Will poop DNA reveal the missing link to the trophic transfer of mercury? By Batya Johnson
July 08, 2018
*Batya is doing summer research in Acadia National Park with Dr. Jackson as part of the Acadia Bug Project (www.acadiabugproject.com). You can follow the team on social media @JacksonEcoLab on facebook, twitter and instagram*
I wanted to make the most of my time here with my short stay in Maine. I jumped right in the routine of field work and got to assist in the collection of terrestrial and aquatic bugs at our four main sites. Being in the field has helped me actualize my project, but it also has brought up so many more questions and opportunities for investigation into how mercury is transmitted through riparian ecosystems. We know that songbirds in the same habitat can have drastically different levels of mercury, but how does that happen? Is a specific insect responsible for transmitting mercury to songbirds? I will be using DNA metabarcoding to identify the species that the songbirds are eating to hopefully answer some of these questions.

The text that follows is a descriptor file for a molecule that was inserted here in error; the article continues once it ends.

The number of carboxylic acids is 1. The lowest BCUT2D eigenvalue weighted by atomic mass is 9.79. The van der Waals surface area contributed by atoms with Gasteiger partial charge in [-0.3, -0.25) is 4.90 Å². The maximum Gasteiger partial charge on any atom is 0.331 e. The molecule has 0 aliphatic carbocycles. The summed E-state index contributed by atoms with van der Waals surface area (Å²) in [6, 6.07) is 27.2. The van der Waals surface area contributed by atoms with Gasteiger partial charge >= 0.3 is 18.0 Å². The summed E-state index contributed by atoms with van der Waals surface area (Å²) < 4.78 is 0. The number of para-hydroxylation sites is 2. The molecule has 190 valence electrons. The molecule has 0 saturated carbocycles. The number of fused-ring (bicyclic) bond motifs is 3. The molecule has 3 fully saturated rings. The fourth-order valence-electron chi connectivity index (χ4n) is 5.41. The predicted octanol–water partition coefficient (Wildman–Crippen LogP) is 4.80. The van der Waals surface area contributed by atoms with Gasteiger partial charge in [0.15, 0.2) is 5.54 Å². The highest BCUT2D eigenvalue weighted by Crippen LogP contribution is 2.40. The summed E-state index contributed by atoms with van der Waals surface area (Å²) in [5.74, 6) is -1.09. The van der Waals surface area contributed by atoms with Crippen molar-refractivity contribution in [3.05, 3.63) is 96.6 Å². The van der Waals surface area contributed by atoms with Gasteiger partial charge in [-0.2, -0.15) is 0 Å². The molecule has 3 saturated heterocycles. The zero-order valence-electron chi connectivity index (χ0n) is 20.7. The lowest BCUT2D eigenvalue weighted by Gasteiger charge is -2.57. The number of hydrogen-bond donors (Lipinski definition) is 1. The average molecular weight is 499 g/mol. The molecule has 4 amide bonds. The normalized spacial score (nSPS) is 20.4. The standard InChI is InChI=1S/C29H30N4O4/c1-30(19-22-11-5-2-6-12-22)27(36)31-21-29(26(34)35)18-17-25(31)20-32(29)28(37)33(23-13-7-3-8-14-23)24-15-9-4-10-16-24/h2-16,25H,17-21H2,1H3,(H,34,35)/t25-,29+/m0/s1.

The dirty parts of this project don’t end with inhaling bugs. We have been collecting blood samples from songbirds to test for mercury, but we have also been collecting songbird fecal samples. In the next year, we will be processing these fecal samples using a method called DNA metabarcoding. The metabarcoding process is similar to using the music app shazam. We start with a small sound clip, or in this case several small fragments of DNA that we have recovered from each fecal sample. These DNA sequences are referenced to multiple DNA databases, and just as the app can identify the song from the clip, we can identify the species of bugs that the songbirds are eating. The ability to identify what the songbirds are eating can give us invaluable insight into the songbirds mercury exposure, and will hopefully tell us how mercury is traveling through the riparian ecosystem.
In just over a week, I have learned so much including how to identify local bugs and birds. It has been great to work with familiar faces and exciting to see so many citizen scientists that are getting involved with the project as well. I have had so much fun learning, participating in fieldwork, and exploring Acadia National Park. One week felt like a day, and I have never seen a beautiful place.